• M26.601 - Right temporomandibular joint disorder, unspecified
  • M26.602 - Left temporomandibular joint disorder, unspecified
  • M26.603 - Bilateral temporomandibular joint disorder, unspecified
  • M26.609 - Unspecified temporomandibular joint disorder, unspecified side
  • M26.61 - Adhesions and ankylosis of temporomandibular joint
  • M26.611 - Adhesions and ankylosis of right temporomandibular joint
  • M26.612 - Adhesions and ankylosis of left temporomandibular joint
  • M26.613 - Adhesions and ankylosis of bilateral temporomandibular joint
  • M26.619 - Adhesions and ankylosis of temporomandibular joint, unspecified side
  • M26.62 - Arthralgia of temporomandibular joint
  • M26.621 - Arthralgia of right temporomandibular joint
  • M26.622 - Arthralgia of left temporomandibular joint
  • M26.623 - Arthralgia of bilateral temporomandibular joint
  • M26.629 - Arthralgia of temporomandibular joint, unspecified side
  • M26.63 - Articular disc disorder of temporomandibular joint
  • M26.631 - Articular disc disorder of right temporomandibular joint
  • M26.632 - Articular disc disorder of left temporomandibular joint
  • M26.633 - Articular disc disorder of bilateral temporomandibular joint
  • M26.639 - Articular disc disorder of temporomandibular joint, unspecified side
  • M26.69 - Other specified disorders of temporomandibular joint
  • M26.7 - Dental alveolar anomalies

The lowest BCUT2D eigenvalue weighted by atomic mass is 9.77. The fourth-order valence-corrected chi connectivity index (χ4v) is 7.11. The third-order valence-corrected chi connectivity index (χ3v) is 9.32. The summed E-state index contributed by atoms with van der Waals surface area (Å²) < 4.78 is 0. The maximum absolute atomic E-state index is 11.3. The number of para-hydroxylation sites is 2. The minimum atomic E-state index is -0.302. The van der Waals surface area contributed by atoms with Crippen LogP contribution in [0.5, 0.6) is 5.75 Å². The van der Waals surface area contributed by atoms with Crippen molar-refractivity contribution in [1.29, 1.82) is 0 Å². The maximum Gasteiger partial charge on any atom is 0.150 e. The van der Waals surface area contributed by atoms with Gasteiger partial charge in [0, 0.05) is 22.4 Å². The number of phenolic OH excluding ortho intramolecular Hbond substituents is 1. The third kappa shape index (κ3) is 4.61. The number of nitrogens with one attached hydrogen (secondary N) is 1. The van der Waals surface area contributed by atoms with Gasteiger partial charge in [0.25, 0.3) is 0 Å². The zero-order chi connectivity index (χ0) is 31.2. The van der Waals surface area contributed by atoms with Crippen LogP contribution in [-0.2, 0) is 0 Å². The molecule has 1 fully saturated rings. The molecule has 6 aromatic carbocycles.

• M26.70 - Unspecified alveolar anomaly
  • M26.71 - Alveolar maxillary hyperplasia
  • M26.72 - Alveolar mandibular hyperplasia
  • M26.73 - Alveolar maxillary hypoplasia
  • M26.74 - Alveolar mandibular hypoplasia
  • M26.79 - Other specified alveolar anomalies
  • M26.8 - Other dentofacial anomalies
  • M26.81 - Anterior soft tissue impingement
  • M26.82 - Posterior soft tissue impingement
  • M26.89 - Other dentofacial anomalies
  • M26.9 - Dentofacial anomaly, unspecified

Code Classification

  • Diseases of the musculoskeletal system and connective tissue (M00–M99)
    • Dentofacial anomalies [including malocclusion] and other disorders of jaw (M26-M27)
      • Dentofacial anomalies [including malocclusion] (M26)

Code History

  • FY 2016 - New Code, effective from 10/1/2015 through 9/30/2016
    (First year ICD-10-CM implemented into the HIPAA code set)
  • FY 2017 - No Change, effective from 10/1/2016 through 9/30/2017
  • FY 2018 - No Change, effective from 10/1/2017 through 9/30/2018
  • FY 2019 - No Change, effective from 10/1/2018 through 9/30/2019
  • FY 2020 - No Change, effective from 10/1/2019 through 9/30/2020

Information for Patients

Facial Injuries and Disorders

Face injuries and disorders can cause pain and affect how you look. In severe cases, they can affect sight, speech, breathing and your ability to swallow. Broken bones, especially the bones of your nose, cheekbone and jaw, are common facial injuries.

Certain diseases also lead to facial disorders. For example, nerve diseases like trigeminal neuralgia or Bell's palsy sometimes cause facial pain, spasms and trouble with eye or facial movement. Birth defects can also affect the face. They can cause underdeveloped or unusually prominent facial features or a lack of facial expression. Cleft lip and palate are a common facial birth defect.